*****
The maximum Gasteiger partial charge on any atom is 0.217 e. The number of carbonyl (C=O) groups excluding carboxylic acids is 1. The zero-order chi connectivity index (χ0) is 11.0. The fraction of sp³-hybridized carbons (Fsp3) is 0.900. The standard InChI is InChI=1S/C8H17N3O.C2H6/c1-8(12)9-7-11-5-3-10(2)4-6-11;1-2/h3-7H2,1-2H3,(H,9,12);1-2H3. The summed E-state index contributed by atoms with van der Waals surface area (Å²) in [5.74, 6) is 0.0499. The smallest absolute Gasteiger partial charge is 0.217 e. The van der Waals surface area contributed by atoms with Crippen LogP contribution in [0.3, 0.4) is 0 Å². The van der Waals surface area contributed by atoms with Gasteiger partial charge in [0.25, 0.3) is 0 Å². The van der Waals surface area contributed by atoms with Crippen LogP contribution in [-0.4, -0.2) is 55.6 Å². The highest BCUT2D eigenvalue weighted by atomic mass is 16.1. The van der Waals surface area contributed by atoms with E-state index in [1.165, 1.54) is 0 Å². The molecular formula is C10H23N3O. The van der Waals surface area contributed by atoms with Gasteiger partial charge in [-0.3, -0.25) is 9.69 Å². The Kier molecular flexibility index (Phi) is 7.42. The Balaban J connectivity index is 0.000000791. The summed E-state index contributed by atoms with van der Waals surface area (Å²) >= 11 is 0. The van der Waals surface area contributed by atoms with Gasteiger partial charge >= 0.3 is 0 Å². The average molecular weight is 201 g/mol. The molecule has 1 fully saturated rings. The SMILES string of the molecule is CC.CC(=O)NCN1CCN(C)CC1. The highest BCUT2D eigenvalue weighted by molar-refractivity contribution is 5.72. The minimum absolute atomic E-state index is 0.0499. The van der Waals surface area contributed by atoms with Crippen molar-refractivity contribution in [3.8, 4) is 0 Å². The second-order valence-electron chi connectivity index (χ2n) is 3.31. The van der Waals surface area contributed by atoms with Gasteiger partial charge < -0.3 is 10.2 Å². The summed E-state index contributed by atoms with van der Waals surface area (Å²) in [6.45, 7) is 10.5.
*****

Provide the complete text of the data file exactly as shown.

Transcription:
The maximum Gasteiger partial charge on any atom is 0.217 e. The number of carbonyl (C=O) groups excluding carboxylic acids is 1. The zero-order chi connectivity index (χ0) is 11.0. The fraction of sp³-hybridized carbons (Fsp3) is 0.900. The standard InChI is InChI=1S/C8H17N3O.C2H6/c1-8(12)9-7-11-5-3-10(2)4-6-11;1-2/h3-7H2,1-2H3,(H,9,12);1-2H3. The summed E-state index contributed by atoms with van der Waals surface area (Å²) in [5.74, 6) is 0.0499. The smallest absolute Gasteiger partial charge is 0.217 e. The van der Waals surface area contributed by atoms with Crippen LogP contribution in [0.3, 0.4) is 0 Å². The van der Waals surface area contributed by atoms with Gasteiger partial charge in [0.25, 0.3) is 0 Å². The van der Waals surface area contributed by atoms with Crippen LogP contribution in [-0.4, -0.2) is 55.6 Å². The highest BCUT2D eigenvalue weighted by atomic mass is 16.1. The van der Waals surface area contributed by atoms with E-state index in [1.165, 1.54) is 0 Å². The molecular formula is C10H23N3O. The van der Waals surface area contributed by atoms with Gasteiger partial charge in [-0.3, -0.25) is 9.69 Å². The Kier molecular flexibility index (Phi) is 7.42. The Balaban J connectivity index is 0.000000791. The summed E-state index contributed by atoms with van der Waals surface area (Å²) >= 11 is 0. The van der Waals surface area contributed by atoms with Gasteiger partial charge >= 0.3 is 0 Å². The average molecular weight is 201 g/mol. The molecule has 1 fully saturated rings. The SMILES string of the molecule is CC.CC(=O)NCN1CCN(C)CC1. The highest BCUT2D eigenvalue weighted by molar-refractivity contribution is 5.72. The minimum absolute atomic E-state index is 0.0499. The van der Waals surface area contributed by atoms with Crippen molar-refractivity contribution in [3.8, 4) is 0 Å². The second-order valence-electron chi connectivity index (χ2n) is 3.31. The van der Waals surface area contributed by atoms with Gasteiger partial charge < -0.3 is 10.2 Å². The summed E-state index contributed by atoms with van der Waals surface area (Å²) in [6.45, 7) is 10.5.